Written by Linc Bedrosian
There's something idyllic about watching shrimp boats drag their nets in the Gulf of Mexico or wedge through the nickel-gray waters of Galveston harbor, pelicans perched regally on their bows, circled by seagulls, trailed by dolphins. Trawlers at docks or in sunset silhouettes give visitors a sense of the place they may have imagined when they booked their seaside escapes. The boats also offer glimpses of a traditional way of life and an industry built largely by European immigrants; the last traces of it, perhaps.
Shrimp boats around the county are the nearest many tourists will ever get to a class of people who for years have risen long before the sun to ply their trade chasing a product that is the staple of many a Gulf Coast meal. What they catch make their way to bait shops, seafood markets, restaurants and home kitchens, and into our gumbos, fried seafood platters and ceviche.
Shrimp is the favorite seafood among U.S. consumers, many of whom know little about how the tasty crustaceans landed on their plates.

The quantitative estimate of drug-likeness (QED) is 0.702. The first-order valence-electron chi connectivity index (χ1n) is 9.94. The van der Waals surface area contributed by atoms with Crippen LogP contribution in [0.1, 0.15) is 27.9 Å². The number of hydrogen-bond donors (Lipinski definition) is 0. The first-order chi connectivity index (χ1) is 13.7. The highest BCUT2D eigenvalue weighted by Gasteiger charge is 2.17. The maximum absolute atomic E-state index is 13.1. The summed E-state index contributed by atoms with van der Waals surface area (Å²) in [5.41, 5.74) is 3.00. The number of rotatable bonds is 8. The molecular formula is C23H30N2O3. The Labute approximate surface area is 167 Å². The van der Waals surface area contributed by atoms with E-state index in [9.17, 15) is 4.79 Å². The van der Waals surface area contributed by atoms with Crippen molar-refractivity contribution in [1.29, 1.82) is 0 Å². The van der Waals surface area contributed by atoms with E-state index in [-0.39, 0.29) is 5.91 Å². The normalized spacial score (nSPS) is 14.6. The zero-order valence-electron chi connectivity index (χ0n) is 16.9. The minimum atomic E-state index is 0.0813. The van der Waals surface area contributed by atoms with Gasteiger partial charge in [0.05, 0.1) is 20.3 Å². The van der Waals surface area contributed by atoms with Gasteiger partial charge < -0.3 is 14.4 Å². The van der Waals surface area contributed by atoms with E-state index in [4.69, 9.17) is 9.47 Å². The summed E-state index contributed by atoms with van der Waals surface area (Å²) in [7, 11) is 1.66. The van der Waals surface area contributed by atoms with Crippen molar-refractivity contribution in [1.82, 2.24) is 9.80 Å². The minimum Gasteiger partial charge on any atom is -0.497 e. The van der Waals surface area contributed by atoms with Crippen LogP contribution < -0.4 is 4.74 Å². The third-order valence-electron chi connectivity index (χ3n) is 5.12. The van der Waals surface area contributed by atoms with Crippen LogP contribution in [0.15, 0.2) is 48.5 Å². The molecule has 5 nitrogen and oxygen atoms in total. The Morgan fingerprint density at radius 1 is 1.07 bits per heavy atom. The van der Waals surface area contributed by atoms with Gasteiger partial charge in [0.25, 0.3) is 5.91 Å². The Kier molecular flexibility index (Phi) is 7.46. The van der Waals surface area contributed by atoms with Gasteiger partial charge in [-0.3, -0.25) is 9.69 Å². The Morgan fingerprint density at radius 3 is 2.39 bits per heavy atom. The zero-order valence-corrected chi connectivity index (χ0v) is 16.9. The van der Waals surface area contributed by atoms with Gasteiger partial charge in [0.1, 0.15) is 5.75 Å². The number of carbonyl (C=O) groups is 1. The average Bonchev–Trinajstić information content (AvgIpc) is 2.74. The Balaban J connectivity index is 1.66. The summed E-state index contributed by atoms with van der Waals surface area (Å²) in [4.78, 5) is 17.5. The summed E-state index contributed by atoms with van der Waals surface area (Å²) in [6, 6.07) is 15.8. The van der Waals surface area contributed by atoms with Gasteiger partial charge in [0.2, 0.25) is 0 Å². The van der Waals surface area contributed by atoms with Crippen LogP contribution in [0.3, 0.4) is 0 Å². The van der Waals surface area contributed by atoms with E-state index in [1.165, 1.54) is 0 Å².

"People go to a restaurant and eat shrimp and think it's so easy to catch them," said Johnny Marullo, captain of the Rock Bottom, which docks at Pier 19 in Galveston's harbor.
But making a living off the shrimp isn't easy these days and hasn't been for years, Marullo said.
Read the full story at Galveston County Daily News>>
Want to read more about Texas shrimp fishing? Click here...
The Bristol Bay Regional Seafood Development Association released their board of directors election results last week.
The BBRSDA’s member-elected volunteer board provides financial and policy guidance for the association and oversees its management. Through their service, BBRSDA board members help determine the future of one of the world’s most dynamic commercial fisheries.Read more...
Former Massachusetts state fishery scientist Steven Correia received the New England Fishery Management Council’s Janice Plante Award of Excellence for 2016 at its meeting last week.
Correia was employed by the Massachusetts Division of Marine Fisheries for over 30 years.Read more...